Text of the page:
According to a recent report by the Dutch research institute ECN, the country’s installed solar capacity may reach 6 GW by 2020. What is more, it could rise to as much as 20 GW by 2035.
In partnership with the Dutch Central Office for Statistics (CBS), the Dutch research institute Energieonderzoek Centrum Nederland (ECN) has released the annual National Energy Report (Nationale Energieverkenning 2017 – NEV). This report, which describes the energy transition and the expected developments up to 2030, claims that the country’s overall installed PV capacity could rise from its current 2 GW to a remarkable 6 GW by 2020. What is more, a further growth to 20 GW by 2035 is considered very possible.
Two thirds of SDE+ solar capacity have to be built
According to ECN experts, these goals can only be reached if at least two thirds of the allocated solar capacity under the SDE+ auction program for large-scale renewable energy projects is installed. ECN believes that these PV projects could achieve a tariff of 0.10 EUR / kWh by 2020. However, this figure may decrease by 30% between 2020 and 2035.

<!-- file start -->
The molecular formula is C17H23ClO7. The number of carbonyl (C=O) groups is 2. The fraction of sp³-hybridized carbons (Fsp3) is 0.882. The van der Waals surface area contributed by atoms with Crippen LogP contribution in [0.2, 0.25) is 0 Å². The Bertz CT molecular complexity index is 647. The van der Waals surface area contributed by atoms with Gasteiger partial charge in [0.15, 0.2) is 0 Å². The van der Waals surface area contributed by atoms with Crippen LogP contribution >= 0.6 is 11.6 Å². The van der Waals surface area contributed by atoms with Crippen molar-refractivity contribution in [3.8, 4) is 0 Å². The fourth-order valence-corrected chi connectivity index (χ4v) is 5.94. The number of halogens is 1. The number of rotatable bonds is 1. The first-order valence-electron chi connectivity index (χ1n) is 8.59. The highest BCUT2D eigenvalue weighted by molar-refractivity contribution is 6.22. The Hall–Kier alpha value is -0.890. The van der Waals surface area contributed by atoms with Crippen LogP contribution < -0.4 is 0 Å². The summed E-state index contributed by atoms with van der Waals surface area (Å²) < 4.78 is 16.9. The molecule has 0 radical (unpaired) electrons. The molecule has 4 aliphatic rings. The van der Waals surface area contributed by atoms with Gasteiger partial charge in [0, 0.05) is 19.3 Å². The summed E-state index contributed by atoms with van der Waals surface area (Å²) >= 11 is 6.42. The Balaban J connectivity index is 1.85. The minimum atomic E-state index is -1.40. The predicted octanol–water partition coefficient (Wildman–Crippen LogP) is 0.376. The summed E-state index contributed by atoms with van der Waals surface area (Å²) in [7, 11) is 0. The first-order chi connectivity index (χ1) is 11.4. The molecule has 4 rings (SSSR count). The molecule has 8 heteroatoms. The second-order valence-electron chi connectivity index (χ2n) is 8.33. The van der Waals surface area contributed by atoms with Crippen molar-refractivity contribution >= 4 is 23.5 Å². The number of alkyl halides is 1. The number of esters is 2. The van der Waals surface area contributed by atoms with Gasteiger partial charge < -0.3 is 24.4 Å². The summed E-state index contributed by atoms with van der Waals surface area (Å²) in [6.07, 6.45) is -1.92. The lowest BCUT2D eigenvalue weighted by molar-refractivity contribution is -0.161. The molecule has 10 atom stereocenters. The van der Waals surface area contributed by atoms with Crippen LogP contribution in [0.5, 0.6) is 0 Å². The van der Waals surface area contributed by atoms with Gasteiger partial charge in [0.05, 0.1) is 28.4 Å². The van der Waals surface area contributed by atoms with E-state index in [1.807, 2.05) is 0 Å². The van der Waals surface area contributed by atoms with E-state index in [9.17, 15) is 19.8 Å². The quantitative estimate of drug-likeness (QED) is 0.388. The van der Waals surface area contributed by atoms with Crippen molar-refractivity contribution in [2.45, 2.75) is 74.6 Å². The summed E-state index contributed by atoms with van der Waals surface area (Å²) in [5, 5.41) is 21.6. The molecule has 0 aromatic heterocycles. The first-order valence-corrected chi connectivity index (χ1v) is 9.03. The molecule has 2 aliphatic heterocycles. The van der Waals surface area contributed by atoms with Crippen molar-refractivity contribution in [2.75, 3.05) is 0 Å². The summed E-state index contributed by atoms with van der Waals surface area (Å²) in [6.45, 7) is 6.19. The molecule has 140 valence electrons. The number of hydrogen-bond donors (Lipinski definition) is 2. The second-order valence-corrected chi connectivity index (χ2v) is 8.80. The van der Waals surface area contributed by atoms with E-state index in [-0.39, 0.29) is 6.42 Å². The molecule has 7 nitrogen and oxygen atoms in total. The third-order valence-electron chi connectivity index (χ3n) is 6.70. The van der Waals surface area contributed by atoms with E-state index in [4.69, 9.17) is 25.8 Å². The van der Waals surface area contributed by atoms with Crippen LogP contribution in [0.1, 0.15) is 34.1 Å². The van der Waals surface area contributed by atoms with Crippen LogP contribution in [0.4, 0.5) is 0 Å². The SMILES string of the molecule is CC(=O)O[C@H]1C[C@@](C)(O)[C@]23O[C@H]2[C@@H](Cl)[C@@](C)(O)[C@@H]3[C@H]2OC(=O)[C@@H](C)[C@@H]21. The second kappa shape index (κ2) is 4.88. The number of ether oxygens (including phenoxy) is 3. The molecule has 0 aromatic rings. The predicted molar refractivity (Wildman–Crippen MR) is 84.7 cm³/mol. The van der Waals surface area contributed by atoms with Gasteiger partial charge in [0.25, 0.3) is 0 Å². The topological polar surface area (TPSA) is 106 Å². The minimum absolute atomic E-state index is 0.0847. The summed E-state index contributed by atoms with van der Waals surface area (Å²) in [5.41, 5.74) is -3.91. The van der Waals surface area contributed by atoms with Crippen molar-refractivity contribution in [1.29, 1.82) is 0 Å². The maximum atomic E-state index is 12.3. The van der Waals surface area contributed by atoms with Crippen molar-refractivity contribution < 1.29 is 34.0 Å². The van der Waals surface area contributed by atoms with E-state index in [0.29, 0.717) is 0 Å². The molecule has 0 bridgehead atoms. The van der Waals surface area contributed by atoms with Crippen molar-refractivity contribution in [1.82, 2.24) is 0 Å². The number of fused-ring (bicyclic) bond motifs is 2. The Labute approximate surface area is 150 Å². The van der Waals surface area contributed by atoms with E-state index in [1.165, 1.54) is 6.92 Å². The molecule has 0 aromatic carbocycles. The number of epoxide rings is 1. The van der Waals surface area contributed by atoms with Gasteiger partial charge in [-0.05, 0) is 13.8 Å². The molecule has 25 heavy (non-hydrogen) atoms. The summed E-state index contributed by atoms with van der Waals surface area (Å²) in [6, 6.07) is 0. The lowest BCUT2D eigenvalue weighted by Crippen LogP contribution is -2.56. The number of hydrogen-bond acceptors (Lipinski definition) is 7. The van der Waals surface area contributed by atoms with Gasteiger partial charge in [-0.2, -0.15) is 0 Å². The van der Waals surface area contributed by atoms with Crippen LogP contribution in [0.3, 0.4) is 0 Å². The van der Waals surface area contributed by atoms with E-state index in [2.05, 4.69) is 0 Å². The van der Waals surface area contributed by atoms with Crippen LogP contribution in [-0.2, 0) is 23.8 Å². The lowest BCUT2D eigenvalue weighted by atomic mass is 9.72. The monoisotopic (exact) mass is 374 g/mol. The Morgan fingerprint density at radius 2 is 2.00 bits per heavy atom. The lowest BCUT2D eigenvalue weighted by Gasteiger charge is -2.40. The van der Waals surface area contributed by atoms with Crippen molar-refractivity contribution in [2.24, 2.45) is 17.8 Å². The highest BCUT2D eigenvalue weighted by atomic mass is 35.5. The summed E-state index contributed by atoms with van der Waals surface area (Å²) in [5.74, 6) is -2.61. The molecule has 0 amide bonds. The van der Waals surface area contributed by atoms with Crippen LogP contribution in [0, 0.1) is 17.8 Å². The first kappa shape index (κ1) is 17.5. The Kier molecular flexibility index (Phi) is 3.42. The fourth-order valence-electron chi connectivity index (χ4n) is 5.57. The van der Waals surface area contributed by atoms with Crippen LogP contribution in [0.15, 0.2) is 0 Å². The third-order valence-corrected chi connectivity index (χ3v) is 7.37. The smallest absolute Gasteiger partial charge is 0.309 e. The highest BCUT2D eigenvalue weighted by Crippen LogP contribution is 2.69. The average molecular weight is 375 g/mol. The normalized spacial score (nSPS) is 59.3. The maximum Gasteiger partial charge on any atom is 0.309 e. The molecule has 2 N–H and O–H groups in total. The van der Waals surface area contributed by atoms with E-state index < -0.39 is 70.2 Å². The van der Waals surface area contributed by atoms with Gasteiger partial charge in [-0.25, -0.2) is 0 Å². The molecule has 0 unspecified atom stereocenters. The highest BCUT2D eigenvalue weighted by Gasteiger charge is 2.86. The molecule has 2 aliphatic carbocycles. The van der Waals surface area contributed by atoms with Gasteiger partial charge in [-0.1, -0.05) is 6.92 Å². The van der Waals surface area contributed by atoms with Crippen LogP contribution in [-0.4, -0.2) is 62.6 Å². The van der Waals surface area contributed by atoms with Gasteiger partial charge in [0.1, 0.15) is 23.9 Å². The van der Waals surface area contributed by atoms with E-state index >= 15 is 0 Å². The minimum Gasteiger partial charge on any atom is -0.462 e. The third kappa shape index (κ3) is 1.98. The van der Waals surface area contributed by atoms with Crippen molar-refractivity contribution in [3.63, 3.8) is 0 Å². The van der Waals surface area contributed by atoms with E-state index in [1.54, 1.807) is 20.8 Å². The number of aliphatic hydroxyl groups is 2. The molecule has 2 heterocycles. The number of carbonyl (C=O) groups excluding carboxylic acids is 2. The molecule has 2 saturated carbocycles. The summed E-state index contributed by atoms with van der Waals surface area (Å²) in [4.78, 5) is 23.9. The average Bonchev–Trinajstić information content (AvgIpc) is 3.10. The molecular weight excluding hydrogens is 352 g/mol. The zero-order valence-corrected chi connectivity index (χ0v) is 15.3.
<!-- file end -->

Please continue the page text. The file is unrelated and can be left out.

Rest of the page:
The SDE+ program keeps constanty adding to the country’s solar capacity. During the recent spring round, 2.3 GW were allocated. However, most of the projects that form part of the program have already been completed, so that not much is left lined up.
Renewables constantly increasing popularity
Between 2000 and 2016, the Netherlands were able to increase the share of renewables in the power mix from only 2% to around 6%. By 2023, however, it could be as high as 16.7% – all thanks to solar, which is expected to make up almost 50% of this growth.
Further steps towards greener energy future taken
Less than two weeks ago, the Dutch government announced further steps towards a greener energy future: according to a new legislation, all coal-fired energy generation plants are to be closed by 2030. A binding target will be set to cut carbon emissions by 2030 in order stabilize carbon prices. There will also be tougher limits for mercury, nitrogen dioxide and sulphur dioxide emissions that all coal plants have to stick to, which will be implemented from 2021.